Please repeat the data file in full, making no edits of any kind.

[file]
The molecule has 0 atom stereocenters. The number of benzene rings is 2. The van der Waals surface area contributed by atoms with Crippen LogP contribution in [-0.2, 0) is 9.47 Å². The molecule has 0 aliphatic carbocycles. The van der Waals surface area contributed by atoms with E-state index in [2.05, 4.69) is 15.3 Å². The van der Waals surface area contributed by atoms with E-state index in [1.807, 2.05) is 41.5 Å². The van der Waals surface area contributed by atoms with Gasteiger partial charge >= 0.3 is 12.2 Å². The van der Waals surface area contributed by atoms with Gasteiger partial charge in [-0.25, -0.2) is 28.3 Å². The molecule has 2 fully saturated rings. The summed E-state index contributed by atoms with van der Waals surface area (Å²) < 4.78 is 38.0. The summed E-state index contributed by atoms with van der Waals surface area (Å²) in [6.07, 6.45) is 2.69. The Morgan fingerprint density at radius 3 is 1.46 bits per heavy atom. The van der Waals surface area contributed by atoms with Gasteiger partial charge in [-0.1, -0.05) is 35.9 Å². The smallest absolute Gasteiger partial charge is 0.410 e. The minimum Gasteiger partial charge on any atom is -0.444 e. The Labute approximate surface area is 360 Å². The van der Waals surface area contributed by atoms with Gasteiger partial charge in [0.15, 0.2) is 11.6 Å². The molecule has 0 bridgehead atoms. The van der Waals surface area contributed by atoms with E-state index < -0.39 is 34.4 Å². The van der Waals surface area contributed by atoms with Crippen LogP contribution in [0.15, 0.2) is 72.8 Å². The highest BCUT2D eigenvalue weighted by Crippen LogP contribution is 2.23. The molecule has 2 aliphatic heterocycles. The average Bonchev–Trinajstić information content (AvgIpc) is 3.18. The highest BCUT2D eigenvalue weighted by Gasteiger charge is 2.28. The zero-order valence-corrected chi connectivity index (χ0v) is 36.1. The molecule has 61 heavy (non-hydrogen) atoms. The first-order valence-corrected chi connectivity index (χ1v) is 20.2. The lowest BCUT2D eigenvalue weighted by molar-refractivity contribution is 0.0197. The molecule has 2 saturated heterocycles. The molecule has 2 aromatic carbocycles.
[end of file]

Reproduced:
The molecule has 0 atom stereocenters. The number of benzene rings is 2. The van der Waals surface area contributed by atoms with Crippen LogP contribution in [-0.2, 0) is 9.47 Å². The molecule has 0 aliphatic carbocycles. The van der Waals surface area contributed by atoms with E-state index in [2.05, 4.69) is 15.3 Å². The van der Waals surface area contributed by atoms with E-state index in [1.807, 2.05) is 41.5 Å². The van der Waals surface area contributed by atoms with Gasteiger partial charge >= 0.3 is 12.2 Å². The van der Waals surface area contributed by atoms with Gasteiger partial charge in [-0.25, -0.2) is 28.3 Å². The molecule has 2 fully saturated rings. The summed E-state index contributed by atoms with van der Waals surface area (Å²) < 4.78 is 38.0. The summed E-state index contributed by atoms with van der Waals surface area (Å²) in [6.07, 6.45) is 2.69. The Morgan fingerprint density at radius 3 is 1.46 bits per heavy atom. The van der Waals surface area contributed by atoms with Gasteiger partial charge in [-0.1, -0.05) is 35.9 Å². The smallest absolute Gasteiger partial charge is 0.410 e. The minimum Gasteiger partial charge on any atom is -0.444 e. The Labute approximate surface area is 360 Å². The van der Waals surface area contributed by atoms with Gasteiger partial charge in [0.15, 0.2) is 11.6 Å². The molecule has 0 bridgehead atoms. The van der Waals surface area contributed by atoms with E-state index < -0.39 is 34.4 Å². The van der Waals surface area contributed by atoms with Crippen LogP contribution in [0.15, 0.2) is 72.8 Å². The highest BCUT2D eigenvalue weighted by Crippen LogP contribution is 2.23. The molecule has 2 aliphatic heterocycles. The average Bonchev–Trinajstić information content (AvgIpc) is 3.18. The highest BCUT2D eigenvalue weighted by Gasteiger charge is 2.28. The zero-order valence-corrected chi connectivity index (χ0v) is 36.1. The molecule has 61 heavy (non-hydrogen) atoms. The first-order valence-corrected chi connectivity index (χ1v) is 20.2. The lowest BCUT2D eigenvalue weighted by molar-refractivity contribution is 0.0197. The molecule has 2 saturated heterocycles. The molecule has 2 aromatic carbocycles.